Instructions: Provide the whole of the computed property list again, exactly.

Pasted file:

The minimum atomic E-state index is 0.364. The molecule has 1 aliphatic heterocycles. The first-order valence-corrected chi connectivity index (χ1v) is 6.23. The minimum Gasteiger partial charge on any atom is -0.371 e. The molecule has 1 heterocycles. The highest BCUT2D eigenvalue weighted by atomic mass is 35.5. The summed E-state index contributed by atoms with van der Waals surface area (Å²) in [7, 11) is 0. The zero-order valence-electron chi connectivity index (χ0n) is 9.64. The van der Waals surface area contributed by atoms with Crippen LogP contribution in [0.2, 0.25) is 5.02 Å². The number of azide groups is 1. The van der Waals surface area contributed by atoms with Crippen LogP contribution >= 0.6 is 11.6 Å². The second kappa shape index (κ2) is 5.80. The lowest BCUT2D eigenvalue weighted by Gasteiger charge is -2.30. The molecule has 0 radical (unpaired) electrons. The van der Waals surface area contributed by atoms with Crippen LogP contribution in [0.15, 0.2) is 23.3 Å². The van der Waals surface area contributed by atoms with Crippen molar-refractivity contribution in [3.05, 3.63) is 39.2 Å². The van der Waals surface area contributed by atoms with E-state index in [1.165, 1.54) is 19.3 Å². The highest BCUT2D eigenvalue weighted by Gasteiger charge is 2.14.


The minimum atomic E-state index is 0.364. The molecule has 1 aliphatic heterocycles. The first-order valence-corrected chi connectivity index (χ1v) is 6.23. The minimum Gasteiger partial charge on any atom is -0.371 e. The molecule has 1 heterocycles. The highest BCUT2D eigenvalue weighted by atomic mass is 35.5. The summed E-state index contributed by atoms with van der Waals surface area (Å²) in [7, 11) is 0. The zero-order valence-electron chi connectivity index (χ0n) is 9.64. The van der Waals surface area contributed by atoms with Crippen LogP contribution in [0.2, 0.25) is 5.02 Å². The number of azide groups is 1. The van der Waals surface area contributed by atoms with Crippen LogP contribution >= 0.6 is 11.6 Å². The second kappa shape index (κ2) is 5.80. The lowest BCUT2D eigenvalue weighted by Gasteiger charge is -2.30. The molecule has 0 radical (unpaired) electrons. The van der Waals surface area contributed by atoms with Crippen LogP contribution in [0.15, 0.2) is 23.3 Å². The van der Waals surface area contributed by atoms with Crippen molar-refractivity contribution in [3.05, 3.63) is 39.2 Å². The van der Waals surface area contributed by atoms with E-state index in [1.165, 1.54) is 19.3 Å². The highest BCUT2D eigenvalue weighted by Gasteiger charge is 2.14.